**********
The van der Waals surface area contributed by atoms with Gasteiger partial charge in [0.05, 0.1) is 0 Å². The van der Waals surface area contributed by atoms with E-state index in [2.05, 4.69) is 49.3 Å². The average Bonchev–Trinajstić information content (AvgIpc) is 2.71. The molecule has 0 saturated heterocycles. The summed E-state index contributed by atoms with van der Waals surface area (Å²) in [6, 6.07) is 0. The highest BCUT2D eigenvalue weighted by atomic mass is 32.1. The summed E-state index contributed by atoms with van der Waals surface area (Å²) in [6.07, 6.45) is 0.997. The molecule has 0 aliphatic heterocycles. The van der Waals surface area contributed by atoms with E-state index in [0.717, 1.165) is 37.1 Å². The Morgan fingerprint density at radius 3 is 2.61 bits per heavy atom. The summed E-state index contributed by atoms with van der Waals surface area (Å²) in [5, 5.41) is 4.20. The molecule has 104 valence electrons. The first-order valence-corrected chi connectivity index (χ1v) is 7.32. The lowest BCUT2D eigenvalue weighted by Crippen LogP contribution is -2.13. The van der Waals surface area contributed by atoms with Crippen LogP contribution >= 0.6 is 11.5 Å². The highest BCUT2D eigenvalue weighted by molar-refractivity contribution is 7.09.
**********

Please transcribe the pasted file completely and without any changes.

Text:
The van der Waals surface area contributed by atoms with Gasteiger partial charge in [0.05, 0.1) is 0 Å². The van der Waals surface area contributed by atoms with E-state index in [2.05, 4.69) is 49.3 Å². The average Bonchev–Trinajstić information content (AvgIpc) is 2.71. The molecule has 0 saturated heterocycles. The summed E-state index contributed by atoms with van der Waals surface area (Å²) in [6, 6.07) is 0. The highest BCUT2D eigenvalue weighted by atomic mass is 32.1. The summed E-state index contributed by atoms with van der Waals surface area (Å²) in [6.07, 6.45) is 0.997. The molecule has 0 aliphatic heterocycles. The van der Waals surface area contributed by atoms with E-state index in [0.717, 1.165) is 37.1 Å². The Morgan fingerprint density at radius 3 is 2.61 bits per heavy atom. The summed E-state index contributed by atoms with van der Waals surface area (Å²) in [5, 5.41) is 4.20. The molecule has 104 valence electrons. The first-order valence-corrected chi connectivity index (χ1v) is 7.32. The lowest BCUT2D eigenvalue weighted by Crippen LogP contribution is -2.13. The van der Waals surface area contributed by atoms with Crippen LogP contribution >= 0.6 is 11.5 Å². The highest BCUT2D eigenvalue weighted by molar-refractivity contribution is 7.09.